[box cover]

Garage Days

Director Alex Proyas is an interesting study in misspent potential. Renowned in the 1980s as a visual wunderkind for the memorable Crowded House music video "Don't Dream It's Over," he graduated to major ad campaigns for Nike before segueing into feature filmmaking with The Crow, a stylish, if thoroughly disposable, adaptation of the cult comic book by J. O'Barr. His sophomore feature, Dark City, was, again, a visually stunning achievement, particularly for its relative low budget, but the ideas, hashed out with co-writers Lem Dobbs and David Goyer, never took on a grandeur worthy of the film's dystopian universe, owing mostly to their feeling uncomfortably derivative of better sci-fi epics (namely Metropolis and Blade Runner). Still, Proyas remained a director to watch, and the premise for his third feature, Garage Days, at least seemed an encouraging return to familiar territory: the cutthroat confines of the rock-and-roll industry. Alas, it's another fabulous-looking strikeout. The knockabout tale of a Sydney, Australia garage band several large strides away from the verge of stardom, this is yet another Proyas production stunted by over familiarity — only this time the films it recalls are the less-than-legendary likes of That Thing You Do, Ladies and Gentlemen, The Fabulous Stains, and Satisfaction. Though clearly intended as an ensemble piece, the plot mostly revolves around lead singer Freddy's (Kick Gurry) attempts to hook the band up with Shad Kern (Marton Csokas), a slimy, big-time manager currently shepherding Australia's number-one rock act, Sprimp. Trouble is, the band's already falling apart: Freddy, who's sort of seeing bass player Tanya (Pia Miranda), is developing feelings for Kate (Maya Stange), the girlfriend of lead guitarist Joe (Brett Stiller), who's cheating on her with Angie (Yvette Duncan), a death-obsessed cross between Yoko Ono and Paula Yates (her predilection for auto-erotic asphyxiation dovetails a little too closely with a theoretical cause of death of INXS frontman Michael Hutchence). Freddy's ploy to snag Shad is further complicated by the overenthusiastic interference of the band's ex-manager, eventually demoted to "roadie," Bruno (Russell Dykstra), who wants badly for his mates to succeed. A film in this genre would normally have been better off with a look as ramshackle as the band's sound, but given the story's trite nature, which is hampered further by a succession of flat falling gags, the visual polish at least keeps Garage Days watchable. Save for Csokas and Dykstra, both of whom appear to be having a blast with their broadly written roles, the performances are all as bland as the script. The waifish Miranda has her moments as Tanya, whose character arc has her questing for a genuine orgasm, but too often she's forced into the background while the unconvincing romance between Freddy and Kate blossoms. While Proyas gets extra points for subverting the conventional big-show finale, one can't help but wonder where this inventiveness was for the prior 95 minutes. The only real sign of life in the movie comes in the amusing closing credits, where the cast takes an ebullient curtain call to Tom Jones's "Help Yourself." Fox presents Garage Days in a solid anamorphic transfer (1.85:1), which is complemented by vibrant Dolby Digital 5.1 audio. Extras include a feature-length commentary from Proyas, a handful of deleted scenes, a brief pair of behind-the-scenes featurettes, and a mirth-free blooper reel. Keep-case.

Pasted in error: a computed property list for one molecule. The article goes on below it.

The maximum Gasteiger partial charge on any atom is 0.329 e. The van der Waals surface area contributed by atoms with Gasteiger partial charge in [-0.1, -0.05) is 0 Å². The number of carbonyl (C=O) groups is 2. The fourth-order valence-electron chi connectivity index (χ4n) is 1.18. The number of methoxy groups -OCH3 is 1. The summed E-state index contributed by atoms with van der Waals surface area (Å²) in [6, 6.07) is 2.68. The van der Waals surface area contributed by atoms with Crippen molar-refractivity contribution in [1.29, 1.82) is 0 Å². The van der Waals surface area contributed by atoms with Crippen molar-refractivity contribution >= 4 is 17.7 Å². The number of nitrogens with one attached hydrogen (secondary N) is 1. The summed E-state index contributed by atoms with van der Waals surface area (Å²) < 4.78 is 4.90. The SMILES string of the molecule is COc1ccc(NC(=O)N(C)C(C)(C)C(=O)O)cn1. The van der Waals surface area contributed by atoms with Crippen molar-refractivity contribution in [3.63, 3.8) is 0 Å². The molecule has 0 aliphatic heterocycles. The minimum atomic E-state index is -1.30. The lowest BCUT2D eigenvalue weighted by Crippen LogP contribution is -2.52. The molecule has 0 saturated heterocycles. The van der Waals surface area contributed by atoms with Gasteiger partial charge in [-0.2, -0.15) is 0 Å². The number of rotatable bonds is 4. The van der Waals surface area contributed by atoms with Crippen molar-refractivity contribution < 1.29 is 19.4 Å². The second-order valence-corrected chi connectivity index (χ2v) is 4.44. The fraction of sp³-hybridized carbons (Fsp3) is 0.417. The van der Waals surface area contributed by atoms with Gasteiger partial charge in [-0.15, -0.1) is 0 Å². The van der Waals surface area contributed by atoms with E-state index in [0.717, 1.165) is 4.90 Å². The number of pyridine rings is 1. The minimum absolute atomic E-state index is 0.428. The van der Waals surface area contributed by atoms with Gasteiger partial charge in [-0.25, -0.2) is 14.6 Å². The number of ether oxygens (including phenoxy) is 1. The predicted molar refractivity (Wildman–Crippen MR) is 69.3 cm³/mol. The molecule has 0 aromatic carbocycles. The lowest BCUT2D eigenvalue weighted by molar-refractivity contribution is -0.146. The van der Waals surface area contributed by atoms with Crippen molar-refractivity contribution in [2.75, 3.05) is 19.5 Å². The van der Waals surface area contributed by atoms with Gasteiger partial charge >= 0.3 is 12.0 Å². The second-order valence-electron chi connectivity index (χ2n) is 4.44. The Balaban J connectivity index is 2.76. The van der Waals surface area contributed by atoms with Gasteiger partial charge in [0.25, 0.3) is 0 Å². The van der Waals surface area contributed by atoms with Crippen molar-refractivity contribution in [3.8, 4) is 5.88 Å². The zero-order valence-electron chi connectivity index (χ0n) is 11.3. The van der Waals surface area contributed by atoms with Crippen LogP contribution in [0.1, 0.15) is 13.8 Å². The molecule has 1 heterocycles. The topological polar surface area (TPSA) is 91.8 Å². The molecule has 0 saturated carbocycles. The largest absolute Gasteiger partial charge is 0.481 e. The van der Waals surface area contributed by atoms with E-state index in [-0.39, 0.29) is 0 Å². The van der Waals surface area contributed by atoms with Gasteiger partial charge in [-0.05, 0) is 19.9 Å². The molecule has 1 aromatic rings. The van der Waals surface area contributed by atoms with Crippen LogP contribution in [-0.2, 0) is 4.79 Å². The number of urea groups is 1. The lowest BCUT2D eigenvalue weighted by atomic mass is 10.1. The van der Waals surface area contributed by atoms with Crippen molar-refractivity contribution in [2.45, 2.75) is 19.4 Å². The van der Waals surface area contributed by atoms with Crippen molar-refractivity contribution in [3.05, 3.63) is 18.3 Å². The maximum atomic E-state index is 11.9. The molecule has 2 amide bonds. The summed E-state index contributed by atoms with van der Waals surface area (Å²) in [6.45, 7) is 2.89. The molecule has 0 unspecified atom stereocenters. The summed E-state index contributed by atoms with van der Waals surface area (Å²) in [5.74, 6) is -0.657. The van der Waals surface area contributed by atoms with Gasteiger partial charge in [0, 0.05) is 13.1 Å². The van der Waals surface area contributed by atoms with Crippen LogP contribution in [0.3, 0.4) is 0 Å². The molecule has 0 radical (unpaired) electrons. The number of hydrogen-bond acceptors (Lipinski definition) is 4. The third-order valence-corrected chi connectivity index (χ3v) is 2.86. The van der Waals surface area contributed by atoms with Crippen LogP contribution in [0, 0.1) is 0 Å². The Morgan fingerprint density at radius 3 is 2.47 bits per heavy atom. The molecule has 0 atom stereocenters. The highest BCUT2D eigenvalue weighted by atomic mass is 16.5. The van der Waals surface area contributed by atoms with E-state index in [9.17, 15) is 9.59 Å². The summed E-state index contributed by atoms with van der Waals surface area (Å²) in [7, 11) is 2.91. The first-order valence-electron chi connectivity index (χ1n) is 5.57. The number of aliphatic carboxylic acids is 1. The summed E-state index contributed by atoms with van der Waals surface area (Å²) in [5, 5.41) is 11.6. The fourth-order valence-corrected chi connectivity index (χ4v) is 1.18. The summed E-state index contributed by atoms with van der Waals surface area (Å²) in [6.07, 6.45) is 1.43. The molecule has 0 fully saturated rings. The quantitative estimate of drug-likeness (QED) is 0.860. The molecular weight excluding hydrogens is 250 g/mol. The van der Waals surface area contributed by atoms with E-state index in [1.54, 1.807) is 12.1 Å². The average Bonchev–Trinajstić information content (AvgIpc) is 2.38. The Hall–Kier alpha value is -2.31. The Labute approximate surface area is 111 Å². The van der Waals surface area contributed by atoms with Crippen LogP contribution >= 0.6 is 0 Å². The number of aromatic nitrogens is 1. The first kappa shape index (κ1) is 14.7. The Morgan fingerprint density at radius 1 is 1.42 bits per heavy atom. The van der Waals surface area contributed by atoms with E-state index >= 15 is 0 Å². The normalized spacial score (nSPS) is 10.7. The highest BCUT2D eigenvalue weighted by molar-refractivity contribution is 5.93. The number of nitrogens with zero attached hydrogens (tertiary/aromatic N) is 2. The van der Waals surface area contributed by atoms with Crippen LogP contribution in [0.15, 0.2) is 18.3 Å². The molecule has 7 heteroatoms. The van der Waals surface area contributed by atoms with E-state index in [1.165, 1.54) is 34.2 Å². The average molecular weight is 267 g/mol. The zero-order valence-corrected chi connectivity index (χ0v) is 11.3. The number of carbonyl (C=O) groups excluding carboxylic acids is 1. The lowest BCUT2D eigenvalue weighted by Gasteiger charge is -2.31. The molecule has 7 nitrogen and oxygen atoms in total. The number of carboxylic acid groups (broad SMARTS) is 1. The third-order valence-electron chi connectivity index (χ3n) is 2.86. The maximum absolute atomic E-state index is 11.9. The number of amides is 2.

—Clarence Beaks



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